Amidst countless headlines touting negative health effects, researchers from the University of Rochester Medical Center suggest that adults who are experiencing wheezing and other respiratory issues should look to their electronic cigarettes.
“The take-home message is that electronic cigarettes are not safe when it comes to lung health,” said researcher Deborah J. Ossip, PhD. “The changes we’re seeing with vaping, both in laboratory experiments and studies of people who vape, are consistent with early signs of lung damage, which is very worrisome.”
Discovering more dangers
To see the effect that e-cigarettes have on wheezing, the researchers evaluated responses from over 28,000 adults involved in the Population Assessment of Tobacco and Health (PATH) study.
While the PATH study relies on participants to report on their own behaviors, and doesn’t include information about the participants’ physical activity levels or eating habits, the researchers did find a correlation between adults who vape and those who experience wheezing.
Based on the responses, those who vape were nearly two times more likely to experience respiratory issues. The finding is significant because wheezing -- and difficulty breathing -- can lead to more serious health complications. While the researchers couldn’t prove a causal relationship between vaping and wheezing, they say the two are linked.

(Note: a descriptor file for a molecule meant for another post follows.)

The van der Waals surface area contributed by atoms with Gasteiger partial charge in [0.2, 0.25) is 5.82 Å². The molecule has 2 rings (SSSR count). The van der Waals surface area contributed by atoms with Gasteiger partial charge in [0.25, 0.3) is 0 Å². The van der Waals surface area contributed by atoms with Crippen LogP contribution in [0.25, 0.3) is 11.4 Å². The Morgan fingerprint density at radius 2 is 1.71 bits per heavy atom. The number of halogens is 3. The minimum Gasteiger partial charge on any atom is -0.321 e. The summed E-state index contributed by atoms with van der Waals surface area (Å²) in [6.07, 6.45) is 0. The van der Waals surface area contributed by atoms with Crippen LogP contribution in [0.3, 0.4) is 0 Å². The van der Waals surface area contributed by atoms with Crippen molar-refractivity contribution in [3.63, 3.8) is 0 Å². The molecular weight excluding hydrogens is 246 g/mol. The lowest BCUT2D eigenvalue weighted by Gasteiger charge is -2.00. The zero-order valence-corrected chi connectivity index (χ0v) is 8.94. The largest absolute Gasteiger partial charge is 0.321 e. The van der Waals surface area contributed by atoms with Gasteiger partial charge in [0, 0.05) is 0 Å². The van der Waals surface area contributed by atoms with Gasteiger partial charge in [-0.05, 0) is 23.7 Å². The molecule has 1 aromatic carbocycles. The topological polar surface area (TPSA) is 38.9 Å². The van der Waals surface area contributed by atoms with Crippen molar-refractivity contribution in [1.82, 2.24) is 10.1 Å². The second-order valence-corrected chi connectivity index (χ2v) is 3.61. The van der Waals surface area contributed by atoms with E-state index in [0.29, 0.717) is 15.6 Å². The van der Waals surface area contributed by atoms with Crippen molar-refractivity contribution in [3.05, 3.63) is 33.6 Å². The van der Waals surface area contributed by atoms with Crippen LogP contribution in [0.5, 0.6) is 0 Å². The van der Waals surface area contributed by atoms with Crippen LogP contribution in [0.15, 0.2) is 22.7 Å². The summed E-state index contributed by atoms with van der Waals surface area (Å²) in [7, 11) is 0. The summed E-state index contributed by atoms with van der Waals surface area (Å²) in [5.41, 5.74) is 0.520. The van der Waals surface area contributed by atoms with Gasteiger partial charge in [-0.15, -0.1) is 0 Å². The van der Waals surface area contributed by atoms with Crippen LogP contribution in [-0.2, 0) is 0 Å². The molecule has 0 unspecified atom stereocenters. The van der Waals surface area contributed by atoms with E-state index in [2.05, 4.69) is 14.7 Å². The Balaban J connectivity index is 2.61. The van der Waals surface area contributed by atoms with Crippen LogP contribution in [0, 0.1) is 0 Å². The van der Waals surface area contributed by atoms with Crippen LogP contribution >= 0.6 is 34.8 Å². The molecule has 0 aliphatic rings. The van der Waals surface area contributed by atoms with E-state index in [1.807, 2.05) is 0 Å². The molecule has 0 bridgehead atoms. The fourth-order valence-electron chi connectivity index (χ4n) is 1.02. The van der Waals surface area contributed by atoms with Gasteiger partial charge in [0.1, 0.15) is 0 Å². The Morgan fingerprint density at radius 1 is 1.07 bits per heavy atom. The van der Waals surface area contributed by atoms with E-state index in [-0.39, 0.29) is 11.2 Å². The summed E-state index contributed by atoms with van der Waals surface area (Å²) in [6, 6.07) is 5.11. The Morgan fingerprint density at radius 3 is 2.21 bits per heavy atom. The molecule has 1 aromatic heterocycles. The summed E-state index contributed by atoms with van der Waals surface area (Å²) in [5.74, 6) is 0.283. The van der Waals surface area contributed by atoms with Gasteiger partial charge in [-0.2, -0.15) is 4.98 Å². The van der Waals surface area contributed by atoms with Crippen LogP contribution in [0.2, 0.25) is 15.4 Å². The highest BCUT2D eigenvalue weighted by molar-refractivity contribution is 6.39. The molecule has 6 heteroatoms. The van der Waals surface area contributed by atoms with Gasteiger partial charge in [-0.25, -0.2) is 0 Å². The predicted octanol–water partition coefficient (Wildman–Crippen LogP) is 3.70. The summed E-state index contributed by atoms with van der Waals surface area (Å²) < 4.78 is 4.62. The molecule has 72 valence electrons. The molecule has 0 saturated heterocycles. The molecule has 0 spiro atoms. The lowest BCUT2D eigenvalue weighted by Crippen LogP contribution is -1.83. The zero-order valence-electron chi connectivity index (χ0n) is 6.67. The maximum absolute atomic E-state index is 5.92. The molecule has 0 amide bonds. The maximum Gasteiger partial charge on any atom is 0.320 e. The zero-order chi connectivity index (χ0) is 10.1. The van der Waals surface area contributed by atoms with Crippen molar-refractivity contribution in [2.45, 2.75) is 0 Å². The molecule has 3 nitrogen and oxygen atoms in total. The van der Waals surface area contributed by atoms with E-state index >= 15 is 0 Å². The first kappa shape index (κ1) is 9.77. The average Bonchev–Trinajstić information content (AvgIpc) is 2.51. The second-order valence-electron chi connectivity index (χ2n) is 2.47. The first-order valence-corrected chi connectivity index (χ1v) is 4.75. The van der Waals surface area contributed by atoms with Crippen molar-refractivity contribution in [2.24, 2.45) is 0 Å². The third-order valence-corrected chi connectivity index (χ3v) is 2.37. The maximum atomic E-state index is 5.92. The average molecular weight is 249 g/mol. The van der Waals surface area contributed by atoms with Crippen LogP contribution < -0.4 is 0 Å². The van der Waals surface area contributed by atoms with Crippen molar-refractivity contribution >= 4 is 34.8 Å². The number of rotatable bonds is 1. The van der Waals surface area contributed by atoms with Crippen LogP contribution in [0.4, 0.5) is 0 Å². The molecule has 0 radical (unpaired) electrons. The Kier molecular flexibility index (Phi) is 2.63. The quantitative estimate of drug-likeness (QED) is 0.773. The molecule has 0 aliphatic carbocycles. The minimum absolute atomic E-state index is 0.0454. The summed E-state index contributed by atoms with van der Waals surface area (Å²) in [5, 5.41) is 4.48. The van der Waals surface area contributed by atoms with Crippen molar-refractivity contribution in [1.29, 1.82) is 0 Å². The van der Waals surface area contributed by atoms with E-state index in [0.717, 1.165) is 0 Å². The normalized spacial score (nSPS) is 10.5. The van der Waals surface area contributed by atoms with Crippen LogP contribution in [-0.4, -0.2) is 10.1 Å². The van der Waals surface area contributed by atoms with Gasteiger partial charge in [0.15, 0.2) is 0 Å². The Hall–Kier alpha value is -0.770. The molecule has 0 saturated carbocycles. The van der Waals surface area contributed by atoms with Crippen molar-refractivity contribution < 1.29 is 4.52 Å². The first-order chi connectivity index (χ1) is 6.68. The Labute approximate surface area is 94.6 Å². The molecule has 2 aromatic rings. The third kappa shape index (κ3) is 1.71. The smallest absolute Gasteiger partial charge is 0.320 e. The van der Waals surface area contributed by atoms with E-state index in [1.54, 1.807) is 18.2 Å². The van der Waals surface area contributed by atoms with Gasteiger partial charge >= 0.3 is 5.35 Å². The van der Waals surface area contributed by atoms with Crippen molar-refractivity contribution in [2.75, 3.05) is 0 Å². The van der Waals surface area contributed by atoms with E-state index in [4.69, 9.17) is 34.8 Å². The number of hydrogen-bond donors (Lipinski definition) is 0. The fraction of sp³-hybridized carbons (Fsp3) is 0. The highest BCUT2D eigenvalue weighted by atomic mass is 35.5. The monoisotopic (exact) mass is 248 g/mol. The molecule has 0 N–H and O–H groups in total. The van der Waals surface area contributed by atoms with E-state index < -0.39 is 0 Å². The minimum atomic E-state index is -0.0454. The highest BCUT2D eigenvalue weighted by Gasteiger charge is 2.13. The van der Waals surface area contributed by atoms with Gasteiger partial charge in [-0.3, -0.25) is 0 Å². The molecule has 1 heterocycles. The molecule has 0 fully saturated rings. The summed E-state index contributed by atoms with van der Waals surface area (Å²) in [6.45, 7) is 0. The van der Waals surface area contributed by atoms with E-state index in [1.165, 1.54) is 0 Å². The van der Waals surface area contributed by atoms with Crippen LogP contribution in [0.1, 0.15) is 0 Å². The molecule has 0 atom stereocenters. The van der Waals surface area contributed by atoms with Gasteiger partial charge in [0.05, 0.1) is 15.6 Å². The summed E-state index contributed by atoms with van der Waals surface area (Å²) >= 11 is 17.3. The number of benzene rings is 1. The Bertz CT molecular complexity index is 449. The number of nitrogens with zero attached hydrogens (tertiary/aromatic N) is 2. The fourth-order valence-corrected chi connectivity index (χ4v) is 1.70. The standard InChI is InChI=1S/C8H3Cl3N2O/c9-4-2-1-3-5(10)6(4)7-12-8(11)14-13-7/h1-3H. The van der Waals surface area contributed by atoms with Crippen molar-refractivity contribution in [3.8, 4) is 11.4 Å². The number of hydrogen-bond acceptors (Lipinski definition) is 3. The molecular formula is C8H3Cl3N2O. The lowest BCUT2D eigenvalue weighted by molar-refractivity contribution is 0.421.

Teens at risk
As teens and young adults continue to be the primary users of electronic cigarettes, lawmakers have been working to make it harder for them to access the devices in an effort to eliminate any negative health effects.
The Food and Drug Administration (FDA) was working to ban online e-cigarette sales, as FDA Commissioner Scott Gottlieb called vaping an “epidemic” among teens. In late January, Gottlieb suggested that e-cigarettes could be taken off the market completely should use among teens continue to rise.
“I still believe e-cigs offer an opportunity for currently addicted adult smokers to transition off cigarettes and onto products that may not have the same level of risks. But if youth use continues to rise, the entire category faces an existential threat,” Gottlieb tweeted.
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